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Church responds to more abuse claims

The Archbishop of Sydney, George Pell, has been forced to respond to another sex abuse claim after an alleged victim accused the Melbourne archdiocese of having "covered up" a scandal involving a church worker and a priest.

The worker, who was jailed on 29 charges of indecent assault and buggery, is alleged by former altar boys to have been a serial abuser at Fawkner North parish, where he worked in the 1960s. He is also alleged to have abused boys at the Smith's Beach camp on Phillip Island, where Dr Pell is alleged to have abused a 12-year-old boy.

Dr Pell, who has branded the abuse allegations against him as "lies" and "an evil smear of the most vindictive kind", yesterday emphatically rejected the latest claims that police had told him in 1996 or 1997 of the abuse by the church worker.

One alleged victim claims he was assaulted by the church worker and by a priest. He says a police officer told him the archdiocese had been informed of the case through Dr Pell. But Dr Pell allegedly told police the priest had died, when he was, in fact, alive, the man said. The alleged victim says that he and other former altar boys were angry that the priest had not been charged.

The Vicar-General for the Melbourne archdiocese, Monsignor Christopher Prowse, said yesterday that Dr Pell "has no knowledge of any such contact, then or since". Monsignor Prowse said the story did not ring true. He said that in 1996, when the alleged abuse claims were made, the priest was living publicly in Melbourne. His name was in church journals. "To say that he had died was ridiculous, given that he was living publicly," he said.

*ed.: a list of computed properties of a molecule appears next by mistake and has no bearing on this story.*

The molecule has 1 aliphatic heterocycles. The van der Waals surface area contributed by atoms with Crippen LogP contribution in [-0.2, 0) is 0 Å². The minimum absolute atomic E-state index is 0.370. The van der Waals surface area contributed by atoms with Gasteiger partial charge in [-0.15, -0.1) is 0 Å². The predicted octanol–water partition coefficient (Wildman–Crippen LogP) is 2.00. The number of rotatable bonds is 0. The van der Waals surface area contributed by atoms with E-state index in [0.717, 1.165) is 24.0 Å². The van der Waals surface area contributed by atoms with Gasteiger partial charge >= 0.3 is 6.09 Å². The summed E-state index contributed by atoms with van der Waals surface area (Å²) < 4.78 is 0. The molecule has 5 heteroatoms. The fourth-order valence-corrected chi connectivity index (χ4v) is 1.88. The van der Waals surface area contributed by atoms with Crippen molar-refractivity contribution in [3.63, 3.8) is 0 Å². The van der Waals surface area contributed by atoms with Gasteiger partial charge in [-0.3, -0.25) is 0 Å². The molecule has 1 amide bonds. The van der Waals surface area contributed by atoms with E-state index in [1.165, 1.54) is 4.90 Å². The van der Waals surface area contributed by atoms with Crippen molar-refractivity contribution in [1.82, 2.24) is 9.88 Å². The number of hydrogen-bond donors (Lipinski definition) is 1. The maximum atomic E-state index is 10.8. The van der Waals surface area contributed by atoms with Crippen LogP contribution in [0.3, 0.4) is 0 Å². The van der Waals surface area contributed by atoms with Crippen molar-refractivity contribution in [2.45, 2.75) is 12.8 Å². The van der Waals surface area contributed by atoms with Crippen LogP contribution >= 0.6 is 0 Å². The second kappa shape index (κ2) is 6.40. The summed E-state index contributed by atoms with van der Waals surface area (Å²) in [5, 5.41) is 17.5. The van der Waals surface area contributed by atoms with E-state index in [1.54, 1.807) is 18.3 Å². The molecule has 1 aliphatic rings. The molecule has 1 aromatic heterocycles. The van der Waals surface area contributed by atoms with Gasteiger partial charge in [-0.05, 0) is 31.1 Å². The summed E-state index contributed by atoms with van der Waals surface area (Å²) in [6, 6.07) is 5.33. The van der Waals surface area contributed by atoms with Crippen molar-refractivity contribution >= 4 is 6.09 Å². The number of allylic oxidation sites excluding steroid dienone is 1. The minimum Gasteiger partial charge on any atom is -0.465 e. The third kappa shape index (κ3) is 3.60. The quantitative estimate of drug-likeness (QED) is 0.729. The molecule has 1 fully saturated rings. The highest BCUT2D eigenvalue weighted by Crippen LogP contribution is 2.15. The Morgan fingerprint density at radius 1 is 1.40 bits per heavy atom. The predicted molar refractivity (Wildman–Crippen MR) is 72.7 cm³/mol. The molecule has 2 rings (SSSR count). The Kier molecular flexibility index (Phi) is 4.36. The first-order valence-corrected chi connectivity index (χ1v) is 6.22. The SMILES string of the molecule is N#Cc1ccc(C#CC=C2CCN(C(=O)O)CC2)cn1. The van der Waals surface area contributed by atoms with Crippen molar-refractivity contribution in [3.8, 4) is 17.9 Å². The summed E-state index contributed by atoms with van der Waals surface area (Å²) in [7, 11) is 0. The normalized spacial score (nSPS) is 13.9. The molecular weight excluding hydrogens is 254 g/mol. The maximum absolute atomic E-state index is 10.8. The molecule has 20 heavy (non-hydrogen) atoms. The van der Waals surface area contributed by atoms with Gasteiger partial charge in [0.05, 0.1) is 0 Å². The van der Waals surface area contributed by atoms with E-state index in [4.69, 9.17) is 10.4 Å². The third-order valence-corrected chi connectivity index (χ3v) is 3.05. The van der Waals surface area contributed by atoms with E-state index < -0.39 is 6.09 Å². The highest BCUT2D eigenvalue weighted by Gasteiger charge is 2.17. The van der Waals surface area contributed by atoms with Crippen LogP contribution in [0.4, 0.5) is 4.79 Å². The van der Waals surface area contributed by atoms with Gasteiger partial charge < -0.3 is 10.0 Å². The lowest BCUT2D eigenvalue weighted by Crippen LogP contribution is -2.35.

He added that a thorough check of church files yesterday showed no record of such allegations. He said if they existed, the church "would be more than happy to deal with it through the normal channels". Monsignor Prowse said he knew nothing about Robert Blunden. "There is nothing in our files about links with Blunden. It may not have come to our attention in those days, " he said.

In other developments:

A spokeswoman for the Catholic Archdiocese of Sydney said expressions of support for Dr Pell, who stood aside as Archbishop while the Church investigated the sex abuse claims, had flooded in. "We've been inundated with letters, phone calls, emails and faxes - the support for the archbishop has been unanimous right across society and not just from the Catholic faithful."

Archbishop George Pell will not celebrate public mass for the extent of
his leave following allegations he molested a young boy.

The Church has set in motion an inquiry into the claims headed by former Victorian Supreme Court judge Alec Southwell, QC. Co-chair of the National Committee for Professional Standards (NCPS), Brother Michael Hill, said the terms of reference for the inquiry were still being determined. Br Hill said it was hoped they would be completed by next Tuesday. He said evidence to Mr Southwell, QC, was likely to be some weeks away.

Australian Priest Faces Allegations (Miami Herald-AP)
Letters: Why justice is impossible for Archbishop Pell (The Age)
Pell denies fresh cover-up claims (SMH)
I'm not anonymous, says abuse victim (The Australian)
Three allege sex abuse at church camp (Courier-Mail)
Questions Raised about Archbishop's Accuser (Catholic World News)
Media Statement from Mgr Christopher Prowse Vicar General, Catholic Archdiocese of Melbourne (Catholic Archdiocese of Melbourne)

The Age/AAP

23 Aug 2002